Let's now implement a test which proves our point:

def "Should add node to existing xml using NodeBuilder"() {
    given: "XML object"
    def articles = new XmlParser().parse(xmlFile)

    when: "Adding node to xml"
    def articleNode = new NodeBuilder().article(id: '5') {
        title('Traversing XML in the nutshell')
        author {
            firstname('Martin')
            lastname('Schmidt')
        }
        'release-date'('2019-05-18')
    }
    articles.append(articleNode)

    then: "Node is added to xml properly"
    articles.'*'.size() == 5
    articles.article[4].title.text() == "Traversing XML in the nutshell"
}

As we can see in the above example, the process is pretty straightforward.

Let's also notice that we used groovy.util.NodeBuilder, which is a neat alternative to using the Node constructor for our Node definition.

3.3. Modifying a Node

We can also modify the values of nodes using the XmlParser. To do so, let's once again parse the content of the XML file. Next, we can edit the content node by changing the value field of the Node object.

Let's remember that while XmlParser uses the GPath expressions, we always retrieve the instance of the NodeList, so to modify the first (and only) element, we have to access it using its index.

Let's check our assumptions by writing a quick test:

def "Should modify node"() {
    given: "XML object"
    def articles = new XmlParser().parse(xmlFile)

    when: "Changing value of one of the nodes"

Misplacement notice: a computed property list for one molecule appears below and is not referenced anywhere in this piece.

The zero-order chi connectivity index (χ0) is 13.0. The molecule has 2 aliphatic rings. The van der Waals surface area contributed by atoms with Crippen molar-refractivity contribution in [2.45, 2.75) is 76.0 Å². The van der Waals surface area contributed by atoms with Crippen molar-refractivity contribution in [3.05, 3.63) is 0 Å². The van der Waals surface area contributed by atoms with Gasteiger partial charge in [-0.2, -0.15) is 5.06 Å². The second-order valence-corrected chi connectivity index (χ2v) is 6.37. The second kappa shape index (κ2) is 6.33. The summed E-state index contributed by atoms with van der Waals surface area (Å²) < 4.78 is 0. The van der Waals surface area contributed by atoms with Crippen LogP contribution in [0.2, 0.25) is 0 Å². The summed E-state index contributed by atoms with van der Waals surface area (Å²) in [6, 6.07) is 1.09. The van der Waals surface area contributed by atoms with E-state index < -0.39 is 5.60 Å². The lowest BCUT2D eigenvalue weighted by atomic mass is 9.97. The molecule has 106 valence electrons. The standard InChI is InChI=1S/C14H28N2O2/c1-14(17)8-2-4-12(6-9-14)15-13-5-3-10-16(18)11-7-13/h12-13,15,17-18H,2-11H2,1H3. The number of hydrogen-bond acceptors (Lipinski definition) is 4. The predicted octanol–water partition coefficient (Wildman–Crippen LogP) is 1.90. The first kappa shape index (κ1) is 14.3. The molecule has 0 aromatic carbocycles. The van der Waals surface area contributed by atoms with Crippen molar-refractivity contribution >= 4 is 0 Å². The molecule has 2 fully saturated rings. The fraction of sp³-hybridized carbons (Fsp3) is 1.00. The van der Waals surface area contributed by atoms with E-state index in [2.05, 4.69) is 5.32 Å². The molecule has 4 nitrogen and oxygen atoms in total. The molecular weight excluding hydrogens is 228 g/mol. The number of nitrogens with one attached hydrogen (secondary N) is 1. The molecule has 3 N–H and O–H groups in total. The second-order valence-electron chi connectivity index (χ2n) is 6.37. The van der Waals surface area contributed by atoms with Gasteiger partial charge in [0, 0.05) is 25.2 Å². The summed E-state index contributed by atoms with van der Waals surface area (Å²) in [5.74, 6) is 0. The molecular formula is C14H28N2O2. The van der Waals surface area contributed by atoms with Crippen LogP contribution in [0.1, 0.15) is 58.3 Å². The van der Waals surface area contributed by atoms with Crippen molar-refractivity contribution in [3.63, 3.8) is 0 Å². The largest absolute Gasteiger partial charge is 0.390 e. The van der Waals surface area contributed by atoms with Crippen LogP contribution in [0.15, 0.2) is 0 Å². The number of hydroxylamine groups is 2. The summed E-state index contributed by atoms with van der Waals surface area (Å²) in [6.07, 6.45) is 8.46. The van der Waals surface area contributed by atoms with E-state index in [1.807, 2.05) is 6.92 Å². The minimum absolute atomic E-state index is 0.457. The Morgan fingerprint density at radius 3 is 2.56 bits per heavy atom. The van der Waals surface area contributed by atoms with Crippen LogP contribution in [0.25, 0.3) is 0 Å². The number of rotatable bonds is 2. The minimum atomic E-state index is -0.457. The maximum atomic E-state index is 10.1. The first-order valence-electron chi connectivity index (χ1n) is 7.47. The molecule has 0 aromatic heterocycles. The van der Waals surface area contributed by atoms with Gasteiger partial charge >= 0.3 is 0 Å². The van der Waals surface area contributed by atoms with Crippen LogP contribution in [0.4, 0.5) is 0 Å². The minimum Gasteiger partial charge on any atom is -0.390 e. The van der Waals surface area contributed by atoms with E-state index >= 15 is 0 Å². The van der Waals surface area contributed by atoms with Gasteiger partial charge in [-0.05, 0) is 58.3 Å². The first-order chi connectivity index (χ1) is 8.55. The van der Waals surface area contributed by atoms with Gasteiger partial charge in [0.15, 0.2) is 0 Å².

articles.article.each { it.'release-date'[0].value = "2019-05-18" }

    then: "XML is updated"
    articles.article.findAll { it.'release-date'.text() != "2019-05-18" }.isEmpty()
}

In the above example, we've also used the Groovy Collections API to traverse the NodeList.

3.4. Replacing a Node

Next, let's see how to replace the whole node instead of just modifying one of its values.

Similarly to adding a new element, we'll use the NodeBuilder for the Node definition and then replace one of the existing nodes within it using groovy.util.Node#replaceNode:

def "Should replace node"() {
    given: "XML object"
    def articles = new XmlParser().parse(xmlFile)

    when: "Adding node to xml"
    def articleNode = new NodeBuilder().article(id: '5') {
        title('Traversing XML in the nutshell')
        author {
            firstname('Martin')
            lastname('Schmidt')
        }
        'release-date'('2019-05-18')
    }
    articles.article[0].replaceNode(articleNode)

    then: "Node is added to xml properly"
    articles.'*'.size() == 4
    articles.article[0].title.text() == "Traversing XML in the nutshell"
}

3.5. Deleting a Node

Deleting a node using the XmlParser is quite tricky. Although the Node class provides the remove(Node child) method, in most cases, we wouldn't use it by itself.

Instead, we'll show how to delete a node whose value fulfills a given condition.

By default, accessing the nested elements using a chain of Node.NodeList references returns a copy of the corresponding children nodes. Because of that, we can't use the java.util.NodeList#removeAll method directly on our article collection.

To delete a node by a predicate, we have to find all nodes matching our condition first, and then iterate through them and invoke java.util.Node#remove method on the parent each time.

Let's implement a test that removes all articles whose author has an id other than 3:

def "Should remove article from xml"() {
    given: "XML object"
    def articles = new XmlParser().parse(xmlFile)

    when: "Removing all articles but the ones with id==3"
    articles.article
      .findAll { it.author.'@id'.text() != "3" }
      .each { articles.remove(it) }

    then: "There is only one article left"
    articles.children().size() == 1
    articles.article[0].author.'@id'.text() == "3"
}